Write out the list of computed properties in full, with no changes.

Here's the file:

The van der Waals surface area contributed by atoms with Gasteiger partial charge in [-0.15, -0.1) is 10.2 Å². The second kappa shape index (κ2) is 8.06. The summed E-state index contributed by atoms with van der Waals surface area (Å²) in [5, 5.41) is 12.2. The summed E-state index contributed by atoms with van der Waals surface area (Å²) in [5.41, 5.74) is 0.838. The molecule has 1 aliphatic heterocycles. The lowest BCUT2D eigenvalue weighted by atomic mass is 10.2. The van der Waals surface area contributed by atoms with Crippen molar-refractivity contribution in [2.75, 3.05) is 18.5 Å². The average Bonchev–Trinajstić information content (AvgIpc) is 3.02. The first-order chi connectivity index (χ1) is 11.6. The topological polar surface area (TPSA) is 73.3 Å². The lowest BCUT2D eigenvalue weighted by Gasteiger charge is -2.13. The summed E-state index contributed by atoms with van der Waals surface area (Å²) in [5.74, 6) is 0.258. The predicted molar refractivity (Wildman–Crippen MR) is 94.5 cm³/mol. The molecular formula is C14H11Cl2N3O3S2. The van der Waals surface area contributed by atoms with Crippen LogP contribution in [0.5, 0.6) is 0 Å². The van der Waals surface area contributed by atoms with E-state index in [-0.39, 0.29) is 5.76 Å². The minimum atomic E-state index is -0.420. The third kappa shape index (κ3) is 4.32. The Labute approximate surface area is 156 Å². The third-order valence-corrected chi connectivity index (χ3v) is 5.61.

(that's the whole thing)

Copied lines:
The van der Waals surface area contributed by atoms with Gasteiger partial charge in [-0.15, -0.1) is 10.2 Å². The second kappa shape index (κ2) is 8.06. The summed E-state index contributed by atoms with van der Waals surface area (Å²) in [5, 5.41) is 12.2. The summed E-state index contributed by atoms with van der Waals surface area (Å²) in [5.41, 5.74) is 0.838. The molecule has 1 aliphatic heterocycles. The lowest BCUT2D eigenvalue weighted by atomic mass is 10.2. The van der Waals surface area contributed by atoms with Crippen molar-refractivity contribution in [2.75, 3.05) is 18.5 Å². The average Bonchev–Trinajstić information content (AvgIpc) is 3.02. The first-order chi connectivity index (χ1) is 11.6. The topological polar surface area (TPSA) is 73.3 Å². The lowest BCUT2D eigenvalue weighted by Gasteiger charge is -2.13. The summed E-state index contributed by atoms with van der Waals surface area (Å²) in [5.74, 6) is 0.258. The predicted molar refractivity (Wildman–Crippen MR) is 94.5 cm³/mol. The molecular formula is C14H11Cl2N3O3S2. The van der Waals surface area contributed by atoms with Crippen LogP contribution in [0.5, 0.6) is 0 Å². The van der Waals surface area contributed by atoms with E-state index in [-0.39, 0.29) is 5.76 Å². The minimum atomic E-state index is -0.420. The third kappa shape index (κ3) is 4.32. The Labute approximate surface area is 156 Å². The third-order valence-corrected chi connectivity index (χ3v) is 5.61.